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27. September 2018


Today Google announced the release of ARCore 1.5 as well as Sceneform, a real time 3D framework with a physically based renderer for Android.  The 1.5 release comes with runtime support for loading glTF models, the ability to ID individual point cloud points, and a newly open source UX library in Sceneform.  In addition to the Android release, there are builds of ARCore 1.5 for Unity and Unreal Engine developers as well.

Details from the Google developer blog:

Today, we're releasing updates to ARCore, Google's platform for building augmented reality experiences, and to Sceneform, the 3D rendering library for building AR applications on Android. These updates include algorithm improvements that will let your apps consume less memory and CPU usage during longer sessions. They also include new functionality that give you more flexibility over content management.

Here's what we added:

    • Supporting runtime glTF loading in Sceneform
    • Publishing the Sceneform UX Library's source code
    • Adding point cloud IDs to ARCore
    • New devices (plus Chrome OS in the form of Chromebook Tab 10)

You can download the source for Sceneform here on Github, the code is released under the Apache 2.0 source license.  Unity developers can click here, while Unreal Engine developers should click here.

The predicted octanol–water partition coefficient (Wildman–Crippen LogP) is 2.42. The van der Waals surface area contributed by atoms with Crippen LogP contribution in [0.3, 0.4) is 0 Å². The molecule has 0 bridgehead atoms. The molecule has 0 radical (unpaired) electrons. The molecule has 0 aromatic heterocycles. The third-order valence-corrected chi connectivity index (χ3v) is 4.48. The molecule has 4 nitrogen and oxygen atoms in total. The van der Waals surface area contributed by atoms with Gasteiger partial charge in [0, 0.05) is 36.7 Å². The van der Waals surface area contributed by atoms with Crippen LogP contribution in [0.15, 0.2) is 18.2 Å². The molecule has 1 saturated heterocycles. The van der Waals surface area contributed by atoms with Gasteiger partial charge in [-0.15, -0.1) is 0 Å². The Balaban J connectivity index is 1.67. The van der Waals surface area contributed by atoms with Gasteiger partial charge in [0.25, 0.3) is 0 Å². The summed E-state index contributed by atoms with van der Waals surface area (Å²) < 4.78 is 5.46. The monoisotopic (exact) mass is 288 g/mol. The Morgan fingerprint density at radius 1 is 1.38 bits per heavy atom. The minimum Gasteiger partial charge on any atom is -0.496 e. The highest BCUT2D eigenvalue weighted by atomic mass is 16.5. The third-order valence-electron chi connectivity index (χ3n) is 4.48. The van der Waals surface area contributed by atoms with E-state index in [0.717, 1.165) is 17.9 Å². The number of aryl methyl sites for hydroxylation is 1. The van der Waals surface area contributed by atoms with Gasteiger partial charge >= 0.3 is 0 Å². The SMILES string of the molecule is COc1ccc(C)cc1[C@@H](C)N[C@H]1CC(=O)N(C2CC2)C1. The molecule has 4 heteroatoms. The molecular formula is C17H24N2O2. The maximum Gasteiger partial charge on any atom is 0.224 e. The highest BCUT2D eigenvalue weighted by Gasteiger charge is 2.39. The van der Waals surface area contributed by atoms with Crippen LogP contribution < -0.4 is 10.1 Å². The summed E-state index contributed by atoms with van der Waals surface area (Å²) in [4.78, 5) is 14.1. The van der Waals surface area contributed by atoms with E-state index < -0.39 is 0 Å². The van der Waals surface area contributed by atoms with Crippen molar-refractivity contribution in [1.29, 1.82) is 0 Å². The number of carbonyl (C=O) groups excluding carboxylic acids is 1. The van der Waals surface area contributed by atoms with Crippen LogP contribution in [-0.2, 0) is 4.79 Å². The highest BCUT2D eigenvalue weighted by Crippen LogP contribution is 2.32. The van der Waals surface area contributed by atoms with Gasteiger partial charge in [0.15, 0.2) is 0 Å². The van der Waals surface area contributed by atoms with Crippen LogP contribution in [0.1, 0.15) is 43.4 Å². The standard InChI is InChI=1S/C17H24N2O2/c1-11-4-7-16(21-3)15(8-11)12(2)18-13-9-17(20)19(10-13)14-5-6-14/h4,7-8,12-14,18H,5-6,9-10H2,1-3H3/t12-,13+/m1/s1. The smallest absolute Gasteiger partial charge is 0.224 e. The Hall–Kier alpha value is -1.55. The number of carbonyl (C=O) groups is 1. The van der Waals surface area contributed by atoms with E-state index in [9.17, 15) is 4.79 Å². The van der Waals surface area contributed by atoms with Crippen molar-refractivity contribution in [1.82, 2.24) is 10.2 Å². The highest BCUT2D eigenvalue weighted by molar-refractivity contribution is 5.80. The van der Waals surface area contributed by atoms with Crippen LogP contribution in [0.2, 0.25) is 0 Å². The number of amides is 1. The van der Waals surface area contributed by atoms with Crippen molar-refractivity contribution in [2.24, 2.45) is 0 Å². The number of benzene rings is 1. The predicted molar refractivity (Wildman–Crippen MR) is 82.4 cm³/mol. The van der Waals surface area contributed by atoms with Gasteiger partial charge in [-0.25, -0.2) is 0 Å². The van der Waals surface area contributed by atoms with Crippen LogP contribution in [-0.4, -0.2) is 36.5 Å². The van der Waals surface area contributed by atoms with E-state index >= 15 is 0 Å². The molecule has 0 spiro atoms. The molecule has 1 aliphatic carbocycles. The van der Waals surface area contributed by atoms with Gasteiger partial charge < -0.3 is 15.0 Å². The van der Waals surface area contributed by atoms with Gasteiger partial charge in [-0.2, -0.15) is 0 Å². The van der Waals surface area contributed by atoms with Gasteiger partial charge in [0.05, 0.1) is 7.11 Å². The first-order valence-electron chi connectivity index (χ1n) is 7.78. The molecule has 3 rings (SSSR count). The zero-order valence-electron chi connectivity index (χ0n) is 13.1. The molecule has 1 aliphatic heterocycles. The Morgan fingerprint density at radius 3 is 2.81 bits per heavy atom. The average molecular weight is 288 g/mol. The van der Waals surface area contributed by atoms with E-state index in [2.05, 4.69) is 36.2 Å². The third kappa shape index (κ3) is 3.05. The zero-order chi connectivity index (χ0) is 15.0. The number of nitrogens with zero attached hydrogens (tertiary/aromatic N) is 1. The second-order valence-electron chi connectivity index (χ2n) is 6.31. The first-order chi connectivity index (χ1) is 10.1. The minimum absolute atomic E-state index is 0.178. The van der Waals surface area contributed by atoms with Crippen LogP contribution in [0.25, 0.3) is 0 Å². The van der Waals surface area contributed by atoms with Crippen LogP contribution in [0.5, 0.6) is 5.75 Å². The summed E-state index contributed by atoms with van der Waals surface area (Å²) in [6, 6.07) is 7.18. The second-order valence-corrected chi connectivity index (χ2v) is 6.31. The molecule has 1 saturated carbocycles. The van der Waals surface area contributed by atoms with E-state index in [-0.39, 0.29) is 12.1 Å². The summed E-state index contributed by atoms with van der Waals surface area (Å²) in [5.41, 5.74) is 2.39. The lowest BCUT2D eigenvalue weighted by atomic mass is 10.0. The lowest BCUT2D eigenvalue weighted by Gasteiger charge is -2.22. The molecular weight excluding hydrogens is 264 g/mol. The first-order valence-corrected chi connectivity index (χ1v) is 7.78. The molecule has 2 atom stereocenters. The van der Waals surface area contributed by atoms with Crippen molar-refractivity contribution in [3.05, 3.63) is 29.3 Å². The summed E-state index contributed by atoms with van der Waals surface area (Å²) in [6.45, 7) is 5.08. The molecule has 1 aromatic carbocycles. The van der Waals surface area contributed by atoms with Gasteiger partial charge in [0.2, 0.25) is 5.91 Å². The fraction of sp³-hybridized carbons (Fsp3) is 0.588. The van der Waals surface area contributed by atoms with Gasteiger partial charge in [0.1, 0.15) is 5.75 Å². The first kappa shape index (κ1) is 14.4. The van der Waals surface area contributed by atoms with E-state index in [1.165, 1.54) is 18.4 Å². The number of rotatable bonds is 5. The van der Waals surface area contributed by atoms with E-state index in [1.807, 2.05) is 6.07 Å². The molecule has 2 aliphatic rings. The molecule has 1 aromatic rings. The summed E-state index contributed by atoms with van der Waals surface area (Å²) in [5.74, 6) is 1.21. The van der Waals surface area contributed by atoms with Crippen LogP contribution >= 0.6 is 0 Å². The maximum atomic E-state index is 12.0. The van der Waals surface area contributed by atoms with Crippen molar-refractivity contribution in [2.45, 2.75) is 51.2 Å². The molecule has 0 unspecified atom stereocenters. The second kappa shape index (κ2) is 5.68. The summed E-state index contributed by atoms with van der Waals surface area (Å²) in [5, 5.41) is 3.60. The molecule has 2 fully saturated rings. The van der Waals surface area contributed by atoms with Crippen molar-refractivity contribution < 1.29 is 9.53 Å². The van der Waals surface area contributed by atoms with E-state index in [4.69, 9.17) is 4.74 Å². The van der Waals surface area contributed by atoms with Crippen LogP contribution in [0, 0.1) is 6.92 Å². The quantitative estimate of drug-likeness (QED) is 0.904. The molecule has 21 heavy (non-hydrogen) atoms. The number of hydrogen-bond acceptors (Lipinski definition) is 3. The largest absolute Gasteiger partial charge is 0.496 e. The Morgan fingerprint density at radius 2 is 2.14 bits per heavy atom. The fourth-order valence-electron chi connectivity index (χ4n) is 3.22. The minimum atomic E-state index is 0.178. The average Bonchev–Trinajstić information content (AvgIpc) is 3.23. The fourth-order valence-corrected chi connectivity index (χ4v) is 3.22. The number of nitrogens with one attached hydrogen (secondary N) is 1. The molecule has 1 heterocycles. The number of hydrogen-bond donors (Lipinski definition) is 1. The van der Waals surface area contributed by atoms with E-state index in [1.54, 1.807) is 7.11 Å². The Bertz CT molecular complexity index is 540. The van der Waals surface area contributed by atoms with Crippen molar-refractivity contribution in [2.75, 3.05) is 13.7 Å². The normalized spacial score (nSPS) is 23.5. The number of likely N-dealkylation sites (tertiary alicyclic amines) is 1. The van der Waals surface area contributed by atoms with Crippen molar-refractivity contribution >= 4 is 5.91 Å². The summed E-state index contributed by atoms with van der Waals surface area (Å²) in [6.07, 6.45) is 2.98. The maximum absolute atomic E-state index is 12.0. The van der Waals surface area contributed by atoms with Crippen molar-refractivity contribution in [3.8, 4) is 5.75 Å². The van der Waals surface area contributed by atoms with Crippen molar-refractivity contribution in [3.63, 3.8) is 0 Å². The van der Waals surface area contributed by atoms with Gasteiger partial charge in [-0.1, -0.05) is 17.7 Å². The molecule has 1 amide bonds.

GameDev News


26. September 2018


Today at Oculus Connect 5, Oculus announced the upcoming Oculus Quest headset.  What makes this headset special is it is full 6 degree of freedom tracking, without base stations while being completely wireless.  It slots into the lineup between the cheaper but less capable Oculus Go, and the more expensive but wired Oculus Rift, which requires a full desktop PC to function.

Details of the Oculus Quest from the Oculus blog:

We’re excited to usher in the next era of VR gaming with the introduction of Oculus Quest, our first all-in-one VR gaming system. Oculus Quest will launch in Spring 2019 for $399 USD. Offering six degrees of freedom and Touch controllers, Oculus Quest makes it easy to jump right into the action—with no PC, no wires, and no external sensors. We have over 50 titles lined up for launch, with even more in the works including some of your favorite Rift games like Robo Recall, The Climb, and Moss.

Oculus Insight
We also unveiled Oculus Insight, our breakthrough technology that powers inside-out tracking, Guardian, and Touch controller tracking. This innovative system uses four ultra wide-angle sensors and computer vision algorithms to track your exact position in real time without any external sensors. Insight gives you a greater sense of immersion, presence, and mobility, plus the ability to go beyond room-scale. And we’ve brought over Guardian to help keep you safer while in VR. It’s easy to setup and experience whenever you want.

The Best VR Games Deserve the Best VR Controllers
With the same buttons, thumbsticks, and sensors that have defined VR gaming, our intuitive Touch controllers bring your real hands into VR and let you easily and naturally interact with the world around you. By shipping Oculus Quest with Touch, everything developers have learned about game design for Rift applies to Oculus Quest. Now you can enjoy the best that VR gaming has to offer, starting at $399 USD for a 64GB headset—with the convenience and portability of all-in-one VR.

Quality Meets Comfort
Oculus Quest includes the same best-of-class optics as Oculus Go with a display resolution of 1600x1440 per eye, while incorporating a lens spacing adjustment to help maximize visual comfort. And we’ve improved our built-in audio, so you get high-quality, immersive sound with even deeper bass.

GameDev News